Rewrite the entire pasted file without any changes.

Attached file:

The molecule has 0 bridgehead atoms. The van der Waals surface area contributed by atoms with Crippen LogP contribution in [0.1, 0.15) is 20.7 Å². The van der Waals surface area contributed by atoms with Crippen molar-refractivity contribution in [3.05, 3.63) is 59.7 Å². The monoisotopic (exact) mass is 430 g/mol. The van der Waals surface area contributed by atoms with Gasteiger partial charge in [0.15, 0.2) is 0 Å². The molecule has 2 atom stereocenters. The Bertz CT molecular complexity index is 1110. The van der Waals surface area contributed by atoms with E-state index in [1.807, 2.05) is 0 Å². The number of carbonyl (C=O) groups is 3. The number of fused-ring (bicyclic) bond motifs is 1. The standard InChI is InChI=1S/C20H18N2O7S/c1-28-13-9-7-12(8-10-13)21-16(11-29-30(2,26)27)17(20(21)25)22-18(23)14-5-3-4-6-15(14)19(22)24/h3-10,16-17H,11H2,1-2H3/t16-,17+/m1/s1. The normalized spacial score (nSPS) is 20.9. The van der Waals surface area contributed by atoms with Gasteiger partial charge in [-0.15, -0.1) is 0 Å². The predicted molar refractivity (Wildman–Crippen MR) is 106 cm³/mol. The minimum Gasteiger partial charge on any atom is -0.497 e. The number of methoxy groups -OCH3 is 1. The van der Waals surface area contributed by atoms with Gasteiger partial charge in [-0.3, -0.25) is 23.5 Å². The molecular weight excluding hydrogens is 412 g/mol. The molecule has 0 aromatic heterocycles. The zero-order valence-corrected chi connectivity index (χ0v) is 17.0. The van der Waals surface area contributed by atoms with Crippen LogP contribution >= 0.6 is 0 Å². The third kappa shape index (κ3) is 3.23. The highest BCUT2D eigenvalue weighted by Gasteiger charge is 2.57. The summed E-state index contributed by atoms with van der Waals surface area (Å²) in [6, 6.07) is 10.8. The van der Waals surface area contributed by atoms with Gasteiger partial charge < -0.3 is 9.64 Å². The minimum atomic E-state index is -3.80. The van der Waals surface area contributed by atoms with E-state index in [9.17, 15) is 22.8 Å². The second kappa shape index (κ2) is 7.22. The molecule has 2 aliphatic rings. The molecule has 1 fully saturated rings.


The molecule has 0 bridgehead atoms. The van der Waals surface area contributed by atoms with Crippen LogP contribution in [0.1, 0.15) is 20.7 Å². The van der Waals surface area contributed by atoms with Crippen molar-refractivity contribution in [3.05, 3.63) is 59.7 Å². The monoisotopic (exact) mass is 430 g/mol. The van der Waals surface area contributed by atoms with Gasteiger partial charge in [0.15, 0.2) is 0 Å². The molecule has 2 atom stereocenters. The Bertz CT molecular complexity index is 1110. The van der Waals surface area contributed by atoms with E-state index in [1.807, 2.05) is 0 Å². The number of carbonyl (C=O) groups is 3. The number of fused-ring (bicyclic) bond motifs is 1. The standard InChI is InChI=1S/C20H18N2O7S/c1-28-13-9-7-12(8-10-13)21-16(11-29-30(2,26)27)17(20(21)25)22-18(23)14-5-3-4-6-15(14)19(22)24/h3-10,16-17H,11H2,1-2H3/t16-,17+/m1/s1. The normalized spacial score (nSPS) is 20.9. The van der Waals surface area contributed by atoms with Gasteiger partial charge in [-0.15, -0.1) is 0 Å². The predicted molar refractivity (Wildman–Crippen MR) is 106 cm³/mol. The minimum Gasteiger partial charge on any atom is -0.497 e. The number of methoxy groups -OCH3 is 1. The van der Waals surface area contributed by atoms with Gasteiger partial charge in [-0.3, -0.25) is 23.5 Å². The molecular weight excluding hydrogens is 412 g/mol. The molecule has 0 aromatic heterocycles. The zero-order valence-corrected chi connectivity index (χ0v) is 17.0. The van der Waals surface area contributed by atoms with Crippen LogP contribution >= 0.6 is 0 Å². The third kappa shape index (κ3) is 3.23. The highest BCUT2D eigenvalue weighted by Gasteiger charge is 2.57. The summed E-state index contributed by atoms with van der Waals surface area (Å²) in [6, 6.07) is 10.8. The van der Waals surface area contributed by atoms with Gasteiger partial charge < -0.3 is 9.64 Å². The minimum atomic E-state index is -3.80. The van der Waals surface area contributed by atoms with E-state index in [9.17, 15) is 22.8 Å². The second kappa shape index (κ2) is 7.22. The molecule has 2 aliphatic rings. The molecule has 1 fully saturated rings.